Tag Archives: CSF parameters

“Running to stand still…”

When I started working as a Clinical Microbiologist in 2007, anti-NMDA receptor encephalitis had not yet been discovered. The diagnostic test, looking for anti-NMDA receptor antibodies, only appeared commercially around 2010.

Now it is the latest fashionable test to perform…

I am getting old.

The whole area of auto-immune encephalitis has progressed rapidly in the last 10 years, and this potentially treatable cause of encephalitis (options include steroids, IV immunoglobulins, plasma exchange and immunomodulators) is now thought to be similar in prevalence to some viral encephalitides.

Anti-NMDA receptor encephalitis represents the vast majority (approx. 80%) of all cases of autoimmune encephalitis. It usually presents with a short prodromal period followed by a range of symptoms such as auditory and visual hallucinations, delusions, behavioural change, decreased level of consciousness, seizures, and autonomic dysfunction. 

A majority of patients (58%) with anti-NMDA receptor encephalitis will have a CSF leucocytosis(Raised CSF protein and oligoclonal bands are also seen in a proportion of patients.) So testing for anti-NMDA receptor antibodies becomes the obvious default for a patient with a CSF leucocytosis and negative bacterial culture and negative CSF viral PCR…

Other causes of autoimmune encephalitis include unfamiliar names such as anti-LGl1, anti-AMPAR, anti GABA  and anti-CASPR to name but a few. You will likely see these crop up from time to time on CSF request forms.

It is of course not microbiology per se. However we need to know about it as we end up getting the CSF samples and we need to triage the test requests, and deal with the perennial problem of separating a ml or two of CSF for several different tests, which often get sent away to different laboratories…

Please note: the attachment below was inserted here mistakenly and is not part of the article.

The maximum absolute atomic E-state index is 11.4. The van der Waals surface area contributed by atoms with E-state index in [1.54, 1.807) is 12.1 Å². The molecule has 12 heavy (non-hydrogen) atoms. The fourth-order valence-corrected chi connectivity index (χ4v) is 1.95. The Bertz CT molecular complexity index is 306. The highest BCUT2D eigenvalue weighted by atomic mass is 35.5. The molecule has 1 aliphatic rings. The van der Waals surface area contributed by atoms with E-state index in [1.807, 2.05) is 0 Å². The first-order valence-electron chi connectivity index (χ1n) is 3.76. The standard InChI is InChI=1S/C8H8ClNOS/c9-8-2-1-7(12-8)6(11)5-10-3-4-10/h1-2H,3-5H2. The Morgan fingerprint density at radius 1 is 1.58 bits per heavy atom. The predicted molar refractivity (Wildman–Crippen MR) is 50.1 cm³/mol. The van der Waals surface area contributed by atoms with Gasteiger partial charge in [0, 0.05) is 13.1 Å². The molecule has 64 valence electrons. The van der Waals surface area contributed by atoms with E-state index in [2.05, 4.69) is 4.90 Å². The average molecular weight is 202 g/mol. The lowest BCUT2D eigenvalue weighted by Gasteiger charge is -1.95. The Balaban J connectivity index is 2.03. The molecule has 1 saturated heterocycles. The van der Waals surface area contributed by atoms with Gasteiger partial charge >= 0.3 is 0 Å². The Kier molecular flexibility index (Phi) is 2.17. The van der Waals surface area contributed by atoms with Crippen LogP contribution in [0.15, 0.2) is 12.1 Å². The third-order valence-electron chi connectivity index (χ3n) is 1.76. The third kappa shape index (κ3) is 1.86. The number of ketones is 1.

I didn’t need to worry about these exotic tests 10 years ago. Now I do.

Sometimes it feels like you need to keep running just to stand still…


p.s.  For the academics amongst you, NMDA stands for N-methyl-D-aspartate.

“Accepting Rejection”

Apologies for the recent sparcity of posts as I continue my futile efforts at finding a suitable apartment in Paris…

A recent paper in the Journal of Clinical Microbiology caught my interest regarding the use of rejection parameters for deciding whether or not to test CSF for Herpes Simplex Virus (HSV) by PCR, according to the white cell count and other clinical parameters.

Click here for the abstract. (Unfortunately the full article needs subscription to JCM)

More and more laboratories are implementing rejection criteria for testing HSV in CSF. The test is often requested before the cell counts and protein are known (ie on the initial request form), and often the CSF parameters are completely normal. 

The researchers put forward a case for only testing HSV PCR if CSF samples had >10 cells/mmor if the sample was from an immunocompromised patient or a child aged <2 years. 

The researcher’s paper looks convincing. However before we accept such criteria we need to reflect on how serious HSV infection of the CNS is, particularly HSV encephalitis. This is not a diagnosis where as a laboratory we can afford to miss a positive diagnosis. The consequences could potentially be catastrophic. See this article  for some sort of an explanation.

Very very occasionally, as previous similar papers have demonstrated (a pseudo meta-analysis if you like..), HSV encephalitis does occur where the child is older than 2 years, doe not have “classical” immunocompromise and CSF parameters are plum normal.

So while we strive for laboratory efficiency (which I strongly support), we need to be very careful in our interpretation of such papers, maintain close co-operation between the clinician and the laboratory, and be prepared to be flexible in our testing protocols for individual patients.